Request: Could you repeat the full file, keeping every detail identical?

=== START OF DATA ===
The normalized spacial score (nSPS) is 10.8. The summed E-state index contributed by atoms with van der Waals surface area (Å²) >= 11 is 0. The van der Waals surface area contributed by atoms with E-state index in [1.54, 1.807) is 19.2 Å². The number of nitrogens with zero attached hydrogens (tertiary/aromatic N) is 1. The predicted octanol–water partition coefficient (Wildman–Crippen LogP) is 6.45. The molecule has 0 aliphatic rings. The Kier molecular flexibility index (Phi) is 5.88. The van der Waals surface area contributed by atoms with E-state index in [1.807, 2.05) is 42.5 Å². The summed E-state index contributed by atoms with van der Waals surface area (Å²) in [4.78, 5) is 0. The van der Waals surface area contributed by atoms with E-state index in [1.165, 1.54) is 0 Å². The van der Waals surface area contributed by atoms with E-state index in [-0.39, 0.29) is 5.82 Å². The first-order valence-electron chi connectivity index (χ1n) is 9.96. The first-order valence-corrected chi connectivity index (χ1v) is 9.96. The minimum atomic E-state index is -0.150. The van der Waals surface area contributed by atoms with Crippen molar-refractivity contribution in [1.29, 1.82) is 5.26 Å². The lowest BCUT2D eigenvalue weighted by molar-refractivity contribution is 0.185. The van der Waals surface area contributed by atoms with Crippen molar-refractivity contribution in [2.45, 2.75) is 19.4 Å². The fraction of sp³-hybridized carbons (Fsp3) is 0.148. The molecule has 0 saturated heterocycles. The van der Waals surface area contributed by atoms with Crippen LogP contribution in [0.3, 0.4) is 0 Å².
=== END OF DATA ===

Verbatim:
The normalized spacial score (nSPS) is 10.8. The summed E-state index contributed by atoms with van der Waals surface area (Å²) >= 11 is 0. The van der Waals surface area contributed by atoms with E-state index in [1.54, 1.807) is 19.2 Å². The number of nitrogens with zero attached hydrogens (tertiary/aromatic N) is 1. The predicted octanol–water partition coefficient (Wildman–Crippen LogP) is 6.45. The molecule has 0 aliphatic rings. The Kier molecular flexibility index (Phi) is 5.88. The van der Waals surface area contributed by atoms with E-state index in [1.807, 2.05) is 42.5 Å². The summed E-state index contributed by atoms with van der Waals surface area (Å²) in [4.78, 5) is 0. The van der Waals surface area contributed by atoms with E-state index in [1.165, 1.54) is 0 Å². The van der Waals surface area contributed by atoms with E-state index in [-0.39, 0.29) is 5.82 Å². The first-order valence-electron chi connectivity index (χ1n) is 9.96. The first-order valence-corrected chi connectivity index (χ1v) is 9.96. The minimum atomic E-state index is -0.150. The van der Waals surface area contributed by atoms with Crippen molar-refractivity contribution in [1.29, 1.82) is 5.26 Å². The lowest BCUT2D eigenvalue weighted by molar-refractivity contribution is 0.185. The van der Waals surface area contributed by atoms with Crippen molar-refractivity contribution in [2.45, 2.75) is 19.4 Å². The fraction of sp³-hybridized carbons (Fsp3) is 0.148. The molecule has 0 saturated heterocycles. The van der Waals surface area contributed by atoms with Crippen LogP contribution in [0.3, 0.4) is 0 Å².